Real-time video of oil leaking from beneath the damaged Deepwater Horizon rig 5,000 miles under the Gulf of Mexico reveals a disaster many times greater than BP has led the American public to believe, Rep. Edward J. Markey, D-Mass., said today.
Calling the leak, the "greatest environmental catastrophe in the history of the U.S.," Markey said the video allowed independent researchers to assess the true nature of the devastation.
Many of those researchers today estimated that the real amount of oil spewing into the Gulf is many times greater than BP officials had insisted was true. As much as 40,000 to 100,000 barrels a day could be leaking into the water, said Tim Crone, a marine geology expert at Columbia University.
BP itself admitted that it is siphoning 5,000 barrels a day, the total amount that the company and the government long estimated had been leaking.
Obama administration officials today sent a letter to BP's CEO saying that the company had "fallen short" in its duty to keep the public and government officials informed about the spill.
"In responding to this oil spill, it is critical that all actions be conducted in a transparent manner," wrote Homeland Security Secretary Janet Napolitano and EPA administrator Shelia Jackson.
BP began streaming the live images from the ocean floor on government websites, including the sites of the Energy and Commerce Committee and the Select Committee on Energy Independence. Availability of the live stream has been sporadic today because of high web traffic.
Click here to see the live stream at http://globalwarming.house.gov/spillcam.
"This may be BP's footage of the spill -- but it is America's ocean. What you see are real-time images of a real-world disaster unfolding 5,000 feet below the surface of the Gulf," said Markey, chairman of the Energy and Environment Subcommittee of the Energy and Commerce Committee.
"One of the major points that we should take away from this video is that the 5,000 barrels a day estimate that BP pushed all along is dead wrong," said Markey.
"Today, BP is claiming that they are siphoning off 5,000 barrels a day," he said. "But if you look at the video you can see plumes of oil spilling into the Gulf far in excess of 5,000 barrels a day. These videos stand as a scalding, blistering indictment of BP's inattention to the scope and size of the greatest environmental catastrophe in the history of U.S."
"Scientists have now found at least one plume underwater that is 10 miles long [and] 3 miles wide," Markey said. "That is beneath the surface and it could be heading towards that loop that could take it towards the Florida Keys and up through Palm Beach, [Fla.]."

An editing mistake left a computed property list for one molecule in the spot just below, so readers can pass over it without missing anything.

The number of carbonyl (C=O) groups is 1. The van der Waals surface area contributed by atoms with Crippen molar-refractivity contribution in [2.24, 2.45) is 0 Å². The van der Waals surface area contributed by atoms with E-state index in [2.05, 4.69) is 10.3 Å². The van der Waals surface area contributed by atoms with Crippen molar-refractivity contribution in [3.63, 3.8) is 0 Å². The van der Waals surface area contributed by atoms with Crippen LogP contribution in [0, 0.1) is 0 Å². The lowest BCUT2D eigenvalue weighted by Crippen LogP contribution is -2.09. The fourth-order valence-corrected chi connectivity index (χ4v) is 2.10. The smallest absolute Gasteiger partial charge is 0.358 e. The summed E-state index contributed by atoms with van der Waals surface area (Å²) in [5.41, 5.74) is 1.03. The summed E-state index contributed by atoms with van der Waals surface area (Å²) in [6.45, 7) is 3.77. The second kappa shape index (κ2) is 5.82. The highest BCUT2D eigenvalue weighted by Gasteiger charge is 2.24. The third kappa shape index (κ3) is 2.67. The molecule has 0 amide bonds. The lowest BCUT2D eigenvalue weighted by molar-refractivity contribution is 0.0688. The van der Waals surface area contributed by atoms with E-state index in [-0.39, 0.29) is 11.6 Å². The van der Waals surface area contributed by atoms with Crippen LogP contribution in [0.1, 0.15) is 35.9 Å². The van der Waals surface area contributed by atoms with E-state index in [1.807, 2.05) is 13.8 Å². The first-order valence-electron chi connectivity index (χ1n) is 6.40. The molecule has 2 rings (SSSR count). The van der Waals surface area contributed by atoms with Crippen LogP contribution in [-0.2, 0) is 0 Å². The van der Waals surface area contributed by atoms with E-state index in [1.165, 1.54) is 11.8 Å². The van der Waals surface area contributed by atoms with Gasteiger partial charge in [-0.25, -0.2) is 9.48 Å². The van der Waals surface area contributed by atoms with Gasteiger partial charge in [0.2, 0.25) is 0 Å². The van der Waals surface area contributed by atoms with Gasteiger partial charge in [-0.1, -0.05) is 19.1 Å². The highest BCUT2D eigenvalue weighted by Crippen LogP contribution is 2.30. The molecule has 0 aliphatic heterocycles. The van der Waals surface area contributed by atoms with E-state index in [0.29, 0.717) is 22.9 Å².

Today, the Environmental Protection Agency announced that it is requiring BP to abandon the toxic and untested oil dispersant Corexit in favor of less toxic chemicals.
In a statement, the EPA said that BP would have 24 hours to find a less toxic alternative and would be required to begin using the new chemical within 72 hours of submitting the alternative.
BP has already dumped 700,000 gallons of the dispersant into the sea, and prior to the announcement, the company defended its use of Corexit after questions were raised about a corporate connection between BP and Nalco, the maker of the product.
In a statement to ABC News, BP called the chemical "one of the most well-studied dispersants" and said it chose Corexit in part because it could "get a sufficient supply to meet our needs on short notice."
For weeks, the company assured that using the dispersant was safe, with officials describing them like soap suds. But today, others painted a far more sinister picture.
"Any living organism that contacts this stuff, particularly the mixture of dispersant and oil, is at significant risk of acute mortality," said marine biologist Rick Steiner.
In fact, EPA testing released today indicates that where the dispersant had been used, 25 percent of all organisms living at 500 feet below the surface died.
Markey called BP's use of the untested dispersant a "science experiment."
"It is very important that we not allow BP to conduct a science experiment in the oceans of the United States without the closest supervision in terms of the amount of toxic material that is put into the ocean as a way of controlling this spill," he said.
Taken together, the company's resistance to transparently supply footage of the leak and use of a toxic dispersant indicated to him that BP could not be trusted.
"I think now we're beginning to understand that we cannot trust BP. People do not trust the experts any longer," said Markey. "BP has lost all credibility. Now the decisions will have to be made by others, because it's clear that BP has been hiding the actual consequences of this spill."
ABC's Sunlen Miller contributed to this report.